Moving is a major life event that can turn your world upside-down. It indeed can be an exciting adventure, but between packing up and repairing your old home, re-stocking the pantry and buying furniture for your new home, as well as all the hotel, food and gas charges in between, it can also drain your bank accounts. While moving can be very expensive, there are some cost-saving measures you can implement to keep your stress down and your savings high. Follow along on our four-part series as we share tried-and-true strategies for preparing for, executing, and recovering from a long-distance move in an organized and budget-friendly fashion!
In Part 1 of the Saving While Moving Series, we covered ways to rack up a bunch of savings in the months, weeks and days before you move. In this part of the series, we’re chatting strategies to cut costs and save money while in transit from your old home to your new one!
Money-Saving Strategy: Eliminate Check-Out Costs
Once all of your belongings are packed up and moved out of the house, it becomes all too easy to set your sights on the new place and hit the road. However, if you don’t take the time and effort to do any required repairs or cleanings to your current place before you move out, you could be served a hefty check-out bill or even risk your security deposit all together. Check with your landlord or housing office to see what standards they require. Filling holes, painting walls, cleaning carpets, and restoring landscaping are common tasks that if not done, charges can add up quickly. When packing, be sure to leave out cleaning supplies and tools that you may need to ready your place for inspection. You’ll avoid having to go out and re-buy items you already have but are on the moving truck!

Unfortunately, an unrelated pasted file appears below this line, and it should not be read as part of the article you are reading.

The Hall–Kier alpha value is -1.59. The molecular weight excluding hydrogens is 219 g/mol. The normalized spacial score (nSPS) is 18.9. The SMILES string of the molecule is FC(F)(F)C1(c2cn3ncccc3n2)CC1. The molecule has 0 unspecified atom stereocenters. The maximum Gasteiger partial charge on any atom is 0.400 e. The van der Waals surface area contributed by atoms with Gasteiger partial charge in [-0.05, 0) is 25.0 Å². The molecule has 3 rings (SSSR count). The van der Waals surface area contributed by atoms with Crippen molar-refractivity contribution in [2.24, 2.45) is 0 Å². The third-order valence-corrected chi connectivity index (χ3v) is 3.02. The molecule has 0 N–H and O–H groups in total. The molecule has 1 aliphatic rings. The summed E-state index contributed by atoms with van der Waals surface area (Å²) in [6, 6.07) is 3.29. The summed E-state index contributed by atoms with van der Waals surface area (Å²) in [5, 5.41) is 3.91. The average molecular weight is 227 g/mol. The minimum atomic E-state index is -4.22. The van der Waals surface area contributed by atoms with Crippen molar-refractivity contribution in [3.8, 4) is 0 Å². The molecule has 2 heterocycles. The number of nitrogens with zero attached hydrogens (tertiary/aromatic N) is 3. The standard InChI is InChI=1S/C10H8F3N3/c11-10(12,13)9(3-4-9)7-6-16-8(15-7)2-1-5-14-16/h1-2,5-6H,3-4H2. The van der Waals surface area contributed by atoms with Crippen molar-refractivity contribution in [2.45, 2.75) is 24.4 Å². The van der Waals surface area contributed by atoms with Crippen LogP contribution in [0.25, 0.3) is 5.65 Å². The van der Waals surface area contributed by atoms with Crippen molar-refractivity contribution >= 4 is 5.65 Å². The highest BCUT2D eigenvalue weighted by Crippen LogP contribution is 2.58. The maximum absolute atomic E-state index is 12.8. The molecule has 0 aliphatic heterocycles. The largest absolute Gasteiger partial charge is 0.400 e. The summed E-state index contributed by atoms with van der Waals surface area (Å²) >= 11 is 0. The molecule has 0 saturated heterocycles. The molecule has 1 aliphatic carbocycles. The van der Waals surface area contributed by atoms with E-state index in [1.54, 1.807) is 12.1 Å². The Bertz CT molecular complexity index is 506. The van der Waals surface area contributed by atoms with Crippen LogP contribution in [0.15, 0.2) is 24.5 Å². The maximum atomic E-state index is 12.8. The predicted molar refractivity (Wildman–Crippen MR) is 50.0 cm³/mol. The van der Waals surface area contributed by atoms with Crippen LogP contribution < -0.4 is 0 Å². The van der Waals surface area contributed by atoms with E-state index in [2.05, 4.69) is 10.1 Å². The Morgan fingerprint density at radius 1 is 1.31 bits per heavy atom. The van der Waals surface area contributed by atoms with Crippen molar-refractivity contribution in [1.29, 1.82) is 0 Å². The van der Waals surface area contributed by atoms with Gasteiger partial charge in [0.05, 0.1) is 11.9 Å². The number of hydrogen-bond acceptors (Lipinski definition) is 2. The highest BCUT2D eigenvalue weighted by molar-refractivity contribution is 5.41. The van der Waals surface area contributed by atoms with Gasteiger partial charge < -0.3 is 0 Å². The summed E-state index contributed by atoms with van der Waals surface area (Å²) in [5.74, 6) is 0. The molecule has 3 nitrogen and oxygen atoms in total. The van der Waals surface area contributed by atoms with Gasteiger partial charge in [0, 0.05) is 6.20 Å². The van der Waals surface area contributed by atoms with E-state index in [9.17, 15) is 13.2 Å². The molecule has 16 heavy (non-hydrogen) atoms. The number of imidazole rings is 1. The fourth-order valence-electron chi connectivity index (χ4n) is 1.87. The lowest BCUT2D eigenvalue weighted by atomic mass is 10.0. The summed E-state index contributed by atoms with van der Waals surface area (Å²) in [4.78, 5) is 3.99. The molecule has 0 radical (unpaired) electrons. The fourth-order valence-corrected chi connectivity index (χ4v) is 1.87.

Money-Saving Strategy: Use Up Gift Cards
We discussed in Part 1 of this series the need to locate and/or cash out any gift cards, credit card points, gift certificates, frequent flyer miles/points, or vouchers you may have in the weeks leading up to a move. Once you’re on the road, use up this “free money” to buy gas and meals first before turning to your personal debit and credit cards.
Money-Saving Strategy: Get Your Car Serviced